what is spiritual maturity?

January 29, 2005 | 5 Comments

Spiritual maturity isn’t always easy to define. This past week, we were in San Diego at church planting training. While there, I became aware of the variety of definitions that seem to exist for spiritual maturity. I also realized that I think many of them fall short. Too often, we spiritual maturty simply as someone who has good morals and a regular quiet time. Or, perhaps it is someone who has gone through the steps that we put in our church programming (101 classes, etc.). Neither of these is an adequate definition.

One of the helpful exercises they gave us was to define what spiritual maturity looks like, so that we can figure out how to help people move toward that. Not wanting to simply create a few steps, I put together this picture:
spiritual maturity

I see spiritual maturity as the overlap of three areas of life: life perspective, personal growth, and social action.

Life perspective is our worldview, our understanding of who God is, and how this world works. It is the need for an orthodoxy.

Personal growth is our understanding of who we are, and how we can better fit in with the kingdom of God. It is knowing our gifts and how they contribute to the greater good. It means that we connect with the leading of the Spirit in our lives through disciplines.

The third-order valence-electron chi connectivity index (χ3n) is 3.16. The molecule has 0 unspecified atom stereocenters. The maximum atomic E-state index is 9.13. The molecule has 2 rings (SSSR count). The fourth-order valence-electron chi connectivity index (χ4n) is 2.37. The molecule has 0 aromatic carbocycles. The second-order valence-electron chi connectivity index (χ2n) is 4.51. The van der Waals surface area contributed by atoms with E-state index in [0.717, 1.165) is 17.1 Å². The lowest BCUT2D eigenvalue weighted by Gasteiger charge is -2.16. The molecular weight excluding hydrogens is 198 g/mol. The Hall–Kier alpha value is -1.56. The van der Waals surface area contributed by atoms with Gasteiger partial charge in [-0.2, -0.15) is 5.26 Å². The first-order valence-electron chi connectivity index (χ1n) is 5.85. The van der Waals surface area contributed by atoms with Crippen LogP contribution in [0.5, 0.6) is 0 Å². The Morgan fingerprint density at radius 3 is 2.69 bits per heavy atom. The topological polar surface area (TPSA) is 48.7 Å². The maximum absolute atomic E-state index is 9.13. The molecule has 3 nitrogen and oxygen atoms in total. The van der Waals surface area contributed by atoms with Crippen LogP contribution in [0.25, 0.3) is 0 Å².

Social action is what happens when we put our faith to work. It is using whatever we have available to us to make this world a better place. It is not simply serving in the church, but joining alongside the community of Jesus followers as we serve the world.

The beauty I see in this is that it doesn’t limit maturity to just good morals, serving, or doctrine. It gives a more holistic view of maturity. If your worldview doesn’t cause you to grow or love, you aren’t mature. And so on…

I’d love some feedback…are there holes in this that you see?

  • I am glad you included social action. Very Bono.

  • Also very Bible…

  • Gary

    I like it. I’ve been re-reading parts of the Divine Conspiracy, as well as some NT Wright, and this model seems to be reminiscent of some of the things they said. To use Wright’s language in the last chapter of “For All God’s Worth” too many people become proponents of only one revolution (either social or spiritual), but we need to take the higher ground and integrate the two into our lives.

    Also I’m not so sure about the category of “Personal Growth.” You defined “Life Perspective” as having to do with worldvies, but I think part of our worldview has to do with how we see ourselves. I think I understand what you were doing though (one looks outwards and the other is more introspective?). I would give it a new name, maybe. The “Personal” makes it seem like the other areas are in some way detached from life. They can be done impersonally.

    Finally, I have no idea what kind of errors are in this because I can’t see the last 3/4 of each line, due to the new format. Friday night lights covers whatever I’m saying. Hope that’s helpful, though.

  • aha…i see that you mean you can’t see what you are typing…that is something for me to work on!

    i hear what you are saying about including the word ‘personal’ — the original just had the categories as perspective, growth and action. i’m still torn on which I like better.

  • i really think you could design a church campus out of that image. oh wait……too late.